World Cup Craft: Make Your Own Stadium Horns



By Lindsey Boardman of Filth Wizardry

If there’s one thing that’s captured my kids’ attentions during the 2010 FIFA World Cup, it’s the stadium horns. I mean it’s difficult not to notice them, but they seem extra exciting to my children. It’s not surprising really that something that’s pretty much as tall as they are and makes a huge noise is going to appeal to them.

If you think your kids would like a stadium horn, or vuvuzela, but you don’t feel like going and buying one online, we found that a couple of simple modifications to a dollar store hollow plastic bat gives you a fake that’ll pass for genuine with the kids.

We picked up a couple of the hollow plastic bats with ball sets that were on sale at the local Dollar Tree for this craft. I also picked up a packet of the cheap little party favor horns, because the really small kids will likely have trouble getting a note out of a regular horn.

How to Make a Kids' Vuvuzela

First of all I hacked the closed end off the bat with a kitchen knife. (Clearly, this step is not meant to be done by children.)

How to Make a Kids' Vuvuzela

Then I tidied up the end with a pair of scissors.

How to Make a Kids' Vuvuzela

The handle already had a little hole in it from the manufacturing process, so I just carefully made that hole bigger with the end of my scissors.

How to Make a Kids' Vuvuzela

Here is the one I made for my five year old, who can get a note out of a horn just fine.
How to Make a Vuvuzela

My four-year old isn’t able to get a note out of a regular horn just yet, so for her I pulled the plastic part out of the party horn and glued it into the hole I’d made in the bat handle.

How to Make a Vuvuzela

How to Make a Vuvuzela

Now if you want to you can just leave it at that. You’ll be able to get a good loud sound out of the bat/horn with just those steps, but if you want it to look a bit more like a stadium horn then you can cut into the end of the bat several times like this….

How to Make a Vuvuzela

Get a plastic cup and cut the bottom out of it.

How to Make a Vuvuzela

Then hot glue that bottomless cup into the end of the bat.

How to Make a Vuvuzela

To cover up the cup and to close the gaps around it, we used colored electrical tape, which also served to decorate the horns.

How to Make a Vuvuzela

I used to use electrical tape in this way to decorate juggling clubs, and it’s really fast and easy to do. Just put the long stripes on first. Then the bits that are wound around the circumference of the bat keep the ends of the stripes firmly in place.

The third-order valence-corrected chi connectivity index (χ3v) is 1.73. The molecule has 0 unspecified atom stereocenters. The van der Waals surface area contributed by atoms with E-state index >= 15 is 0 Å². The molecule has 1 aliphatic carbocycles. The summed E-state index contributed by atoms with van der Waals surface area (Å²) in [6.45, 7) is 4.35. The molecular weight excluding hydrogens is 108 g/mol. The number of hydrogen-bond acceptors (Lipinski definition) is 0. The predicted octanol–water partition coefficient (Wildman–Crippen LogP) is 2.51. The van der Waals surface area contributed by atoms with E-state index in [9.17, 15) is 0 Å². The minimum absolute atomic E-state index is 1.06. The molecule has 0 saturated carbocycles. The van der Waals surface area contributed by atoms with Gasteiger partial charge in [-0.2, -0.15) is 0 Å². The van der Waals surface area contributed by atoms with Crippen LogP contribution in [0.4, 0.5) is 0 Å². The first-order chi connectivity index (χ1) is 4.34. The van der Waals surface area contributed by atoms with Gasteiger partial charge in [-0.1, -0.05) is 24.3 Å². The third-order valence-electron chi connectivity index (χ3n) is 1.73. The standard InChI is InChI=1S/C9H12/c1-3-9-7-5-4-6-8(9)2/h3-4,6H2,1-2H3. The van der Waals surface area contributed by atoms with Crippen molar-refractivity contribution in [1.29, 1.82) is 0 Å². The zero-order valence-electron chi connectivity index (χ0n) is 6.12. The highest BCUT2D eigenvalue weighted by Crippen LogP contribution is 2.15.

How to Make a Vuvuzela

The cups we had handy were clear plastic, which worked out really nicely, because you can see the striping on the inside of the horn too.

How to Make a Vuvuzela

As you can see, the ones we made were for the US vs. Ghana game. Although sadly our DIY stadium horns obviously didn’t help the US team through to the quarter finals, the kids loved them!

How to Make a Vuvuzela

How to Make a Vuvuzela

Now that both England and the US are out I’m not sure who we’ll be gunning for, but the electrical tape comes right off, so we are free to be fickle. (Wink.) I think we’ll probably just keep them the way they are though, what with 4th July just around the corner.

Bonus craft:

If you get the hollow plastic bat and ball set like the ones we got from the dollar store then you’ll still have a spare ball left over. I’m sure you have some aluminum foil too.

World Cup Craft

Why not scrunch some aluminum foil into an hourglass shape, twist it a bit and hot glue the ball on the top. Spray it all gold and wind a bit more electrical tape to decorate the bottom. Voila! Mini World Cup trophy for backyard footy tournaments.

World Cup Craft

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12 Responses to “World Cup Craft: Make Your Own Stadium Horns”

  1. Heather Jul 02 at 12:43 pm Reply Reply

    I think I am up for the noise! Even better than dollar store bats, this would be perfect for the old ones that are beat up and not great for wiffle ball anymore.

  2. aimee Jul 02 at 2:04 pm Reply Reply

    Im in south africa and we are surrounded by the real things (my daughter has 5 – of varying noise levels!) and I have to say – VERY  GOOD JOB.  they look fab

  3. These are brilliant, Lindsey! Can I marry you?

  4. Abi Jul 05 at 8:51 pm Reply Reply

    I love this! Might have to try to make a couple before the semi finals :)

  5. Tifani Jul 06 at 9:02 am Reply Reply

    My teenage son and his friends are obsessed with these things. I can’t wait to show him this!!

  6. Lisa Jul 06 at 1:55 pm Reply Reply

    That’s very clever, but it may be awhile before I want to hear that noise again.

  7. Eva Jul 12 at 8:44 pm Reply Reply

    You were so creative. You did a wonderful job. I have been trying all day to get the vuvuzelas wholesale when I saw your work. If anybody out there can tell me where to get them wholesale in the States, please let me know. I would certainly appreciate it! THANK YOU!

  8. Reid Mar 01 at 12:28 am Reply Reply

    This really helps, thank you so much. 😉


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